A Lesson From The Industrial Age
In mid-to-late 19th Century Britain, the new was sweeping powerfully in. It was an age of invention and technology and never before had so much change happened as quickly. Industrial marvels were proliferating at bewildering speed. Earlier inventions had set the pace.
Now came a new and growing welter of devices and technologies that created entirely new industries.
- The telegraph (1844)
- The sewing machine (1846)
- The elevator safety break (1853)
- Bessemer steel processing (1855)
- Invention of dynamite (1866)
- The telephone (1876)
- Vaccines such as smallpox (1870)
- The light bulb (1879)
Amid all this tumultuous change there were other less welcome effects.
“The production of too many useful things results in too many useless people”.
– Karl Marx, Human Requirements and Division of Labour Under the Rule of Private Property, Economic and Philosophical Manuscripts of 1844.
Marx was referring of course to the impact that industrialisation was having on the working class. Machines were taking over the jobs that people once did, thereby robbing them of the capacity to feed themselves and their families. The age of industrialisation started in the mid 18th Century and by the time Marx was writing his critique of the industrial society, heavy machinery had dramatically changed the world of work.
Today's Useless People
The phrase “too many useful things” has a modern day connotation too. The digital era of connected everything has delivered another slant on this aphorism. Today we are presented with a proliferation of devices and technologies that if we are not careful can overwhelm us, making us in turn, “useless people.”
It’s not just the external world which creates demands on our time and attention. In a recent post, Brett Kelly said this:
My ideas fall into one of three categories:
1. Stuff that's obviously stupid and/or a waste of time (this bucket is where the vast majority come from).
2. Stuff that's pure genius and holy crap I need to write that down right now before I forget. Naturally, these are few and far between.
3. Stuff that's clearly flawed to some extent, but might be worth investigating down the road.
That third one is the real kicker.
Letting these ideas percolate is key. Sometimes, doing literally nothing with a new stroke of (apparent) wisdom is the best course of action in the moment.
“He demanded that the poet be receptive rather than searching for fact or reason, and to not seek absolute knowledge of every truth, mystery, or doubt”.
John Keats' Life
John Keats was born in London in 1795 when the industrial revolution was already powering huge changes to society. Cities like London were swelling with a tide of people swept up in a shift of industrial emphasis that fundamentally altered the balance of occupations between town and country.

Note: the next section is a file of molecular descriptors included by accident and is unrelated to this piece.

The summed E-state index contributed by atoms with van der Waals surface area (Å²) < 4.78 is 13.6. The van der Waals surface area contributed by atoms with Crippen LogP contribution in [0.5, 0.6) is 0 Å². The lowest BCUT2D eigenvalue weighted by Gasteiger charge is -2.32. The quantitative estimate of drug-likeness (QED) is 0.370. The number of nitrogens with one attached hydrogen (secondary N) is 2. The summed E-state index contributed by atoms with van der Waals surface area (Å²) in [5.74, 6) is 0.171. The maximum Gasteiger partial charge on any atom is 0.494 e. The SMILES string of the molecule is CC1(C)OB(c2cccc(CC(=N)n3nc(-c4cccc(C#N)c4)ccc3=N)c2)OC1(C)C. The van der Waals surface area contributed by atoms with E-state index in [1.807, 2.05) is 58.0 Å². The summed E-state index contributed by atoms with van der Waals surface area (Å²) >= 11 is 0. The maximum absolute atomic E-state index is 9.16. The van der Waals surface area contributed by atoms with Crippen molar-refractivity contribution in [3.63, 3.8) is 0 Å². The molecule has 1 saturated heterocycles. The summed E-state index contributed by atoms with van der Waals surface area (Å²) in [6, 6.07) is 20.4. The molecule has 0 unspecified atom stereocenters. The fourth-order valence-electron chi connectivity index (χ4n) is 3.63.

As a schoolboy, Keats distinguished himself academically, but tragedy was a constant and close companion. When he was eight years old, his father died, falling from his horse after visiting John and his brother at their boarding school. Six years later his mother also died from tuberculosis and John was left in the care of his grandmother and two guardians appointed by his late mother.
In the autumn of 1810, Keats left school and began an apprenticeship as a surgeon and apothecary. He then enrolled as a medical student at Guy’s Hospital a year later, demonstrating a clear aptitude for medicine, by winning an early promotion to “dresser”, somewhat akin to the role a junior doctor might perform today. Everyone assumed his path was now set.
However, at the age of 21, Keats published his first poem in the Examiner, a leading liberal magazine which was published in May 1816. He was now dedicating more and more and more of his time to studying literature and he began experimenting with different verse forms, including the sonnet. He decided to quit medicine in December of the same year and concentrate on writing. In April 1817 he moved into a new home in Hampstead with two of his brothers.
Tuberculosis has been referred to as the Keats family illness. His mother died from the disease, and Keats was now nursing his brother Tom who had contracted the illness. It is likely that John was infected during this time.
After his brother’s death in December 1819 he moved to Wentworth Place, which was owned by his friend Charles Brown. Wentworth Place is a beautifully proportioned Georgian house, set close to Hampstead Heath and it was here, in a miraculous period of a few short months in the winter of 1818-1819 that he wrote his greatest poems, including five of his most famous Odes.
Negative Capability – How It Shaped His Work
Keats was a prolific letter writer throughout his life. In a letter to his brother George and Tom dated 21st December 1817 first used the term ‘Negative Capability.” This is the state in which we are: